For as long as I’ve driven in the Tri-Cities–Bush Senior lived in the White House–I’ve negotiated this blasted pothole at the railroad crossing on Leslie Road. For years, homeowners in Rancho Reata and elsewhere along Leslie have braced themselves for the bumpy, jarring experience of this pothole, only two feet in circumference, but the master of its domain.
Drink cup holders are no match for this espresso spiller. Drivers don’t attempt to apply lipstick. Kids in the back seat and on the school bus know not to stick fingers in certain places when they see the sign RR.
Teenage drivers, general contractors, and UPS trucks actually slow down when they approach. That is the power of this pothole.
As Clinton moved into and out of the White House and G. W. Bush moved in, taxpayers constantly complained about the pothole, but neither the cities of Kennewick nor Richland would send out a crew to patch it because the land–and the pothole–belong to the BNSF Railroad, and BNSF has for years refused to fix the pothole. I remember sometime after Y2K, TV reporter Jessica Swain asked the RR why it wouldn’t fix this pothole that was being blamed for misaligned radial tires and lower backs. A BNSF spokesman in the railroad’s Portland office said the railroad would update the crossing only after local governments widened and made other improvements to Leslie Road.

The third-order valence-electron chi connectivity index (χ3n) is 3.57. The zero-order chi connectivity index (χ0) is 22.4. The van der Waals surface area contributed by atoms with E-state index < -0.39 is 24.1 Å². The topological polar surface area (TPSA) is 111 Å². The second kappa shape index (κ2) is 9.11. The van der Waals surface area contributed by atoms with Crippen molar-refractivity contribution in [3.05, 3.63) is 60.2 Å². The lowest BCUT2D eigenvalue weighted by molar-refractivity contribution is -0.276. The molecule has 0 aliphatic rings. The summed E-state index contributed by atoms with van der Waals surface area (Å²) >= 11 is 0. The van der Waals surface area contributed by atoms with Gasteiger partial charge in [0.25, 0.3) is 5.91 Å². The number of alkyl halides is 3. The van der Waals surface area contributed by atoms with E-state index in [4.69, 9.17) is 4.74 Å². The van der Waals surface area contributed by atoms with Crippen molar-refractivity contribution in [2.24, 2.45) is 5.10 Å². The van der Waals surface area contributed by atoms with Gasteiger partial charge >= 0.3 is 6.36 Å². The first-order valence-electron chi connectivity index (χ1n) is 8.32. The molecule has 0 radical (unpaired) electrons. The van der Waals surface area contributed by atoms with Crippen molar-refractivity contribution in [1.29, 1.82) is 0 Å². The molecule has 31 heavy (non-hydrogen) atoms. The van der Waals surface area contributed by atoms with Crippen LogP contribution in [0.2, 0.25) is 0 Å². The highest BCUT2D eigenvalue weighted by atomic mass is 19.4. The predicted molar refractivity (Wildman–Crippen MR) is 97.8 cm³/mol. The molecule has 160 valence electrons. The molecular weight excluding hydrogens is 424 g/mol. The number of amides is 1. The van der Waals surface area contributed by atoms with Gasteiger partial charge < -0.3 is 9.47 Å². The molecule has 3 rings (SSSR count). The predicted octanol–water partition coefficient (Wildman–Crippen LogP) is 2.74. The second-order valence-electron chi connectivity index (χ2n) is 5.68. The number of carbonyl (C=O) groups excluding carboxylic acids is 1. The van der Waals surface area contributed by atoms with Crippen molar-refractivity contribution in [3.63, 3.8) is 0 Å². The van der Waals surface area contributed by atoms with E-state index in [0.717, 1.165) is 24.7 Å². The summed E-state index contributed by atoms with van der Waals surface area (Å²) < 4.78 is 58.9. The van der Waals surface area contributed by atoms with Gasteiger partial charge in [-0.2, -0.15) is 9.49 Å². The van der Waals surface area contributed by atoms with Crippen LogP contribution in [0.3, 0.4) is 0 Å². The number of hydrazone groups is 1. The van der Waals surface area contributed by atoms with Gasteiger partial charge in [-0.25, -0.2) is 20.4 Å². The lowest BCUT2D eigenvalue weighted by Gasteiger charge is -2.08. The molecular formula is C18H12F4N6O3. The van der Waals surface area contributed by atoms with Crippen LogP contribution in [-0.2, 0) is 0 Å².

So at daybreak today, with steam rollers pressing freshly poured black top and workers painting arrows on the lanes in the new roundabout at Leslie and Clearwater Avenue, city project supervisor Jack Arnold tells me he has just received confirmation from the railroad that it plans to send out a work detail May 9 to fix the pothole.
That will make it the 839th day of the Obama Administration.